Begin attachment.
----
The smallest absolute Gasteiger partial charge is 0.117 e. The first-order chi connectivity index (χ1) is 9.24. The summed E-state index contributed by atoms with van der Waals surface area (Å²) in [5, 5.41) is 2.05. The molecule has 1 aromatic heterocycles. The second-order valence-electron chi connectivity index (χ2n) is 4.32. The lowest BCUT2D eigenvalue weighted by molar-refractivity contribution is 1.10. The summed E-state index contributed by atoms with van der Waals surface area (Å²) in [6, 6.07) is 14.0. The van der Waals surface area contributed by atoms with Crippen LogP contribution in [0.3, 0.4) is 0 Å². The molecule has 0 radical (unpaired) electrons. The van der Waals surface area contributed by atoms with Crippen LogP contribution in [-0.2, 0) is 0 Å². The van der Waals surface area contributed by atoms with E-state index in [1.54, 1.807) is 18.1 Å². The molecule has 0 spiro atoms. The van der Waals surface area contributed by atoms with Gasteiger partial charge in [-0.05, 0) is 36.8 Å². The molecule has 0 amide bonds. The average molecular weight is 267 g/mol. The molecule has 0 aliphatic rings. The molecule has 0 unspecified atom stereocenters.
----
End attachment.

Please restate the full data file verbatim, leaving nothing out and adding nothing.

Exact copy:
The smallest absolute Gasteiger partial charge is 0.117 e. The first-order chi connectivity index (χ1) is 9.24. The summed E-state index contributed by atoms with van der Waals surface area (Å²) in [5, 5.41) is 2.05. The molecule has 1 aromatic heterocycles. The second-order valence-electron chi connectivity index (χ2n) is 4.32. The lowest BCUT2D eigenvalue weighted by molar-refractivity contribution is 1.10. The summed E-state index contributed by atoms with van der Waals surface area (Å²) in [6, 6.07) is 14.0. The van der Waals surface area contributed by atoms with Crippen LogP contribution in [0.3, 0.4) is 0 Å². The molecule has 0 radical (unpaired) electrons. The van der Waals surface area contributed by atoms with Crippen LogP contribution in [-0.2, 0) is 0 Å². The van der Waals surface area contributed by atoms with E-state index in [1.54, 1.807) is 18.1 Å². The molecule has 0 spiro atoms. The van der Waals surface area contributed by atoms with Gasteiger partial charge in [-0.05, 0) is 36.8 Å². The molecule has 0 amide bonds. The average molecular weight is 267 g/mol. The molecule has 0 aliphatic rings. The molecule has 0 unspecified atom stereocenters.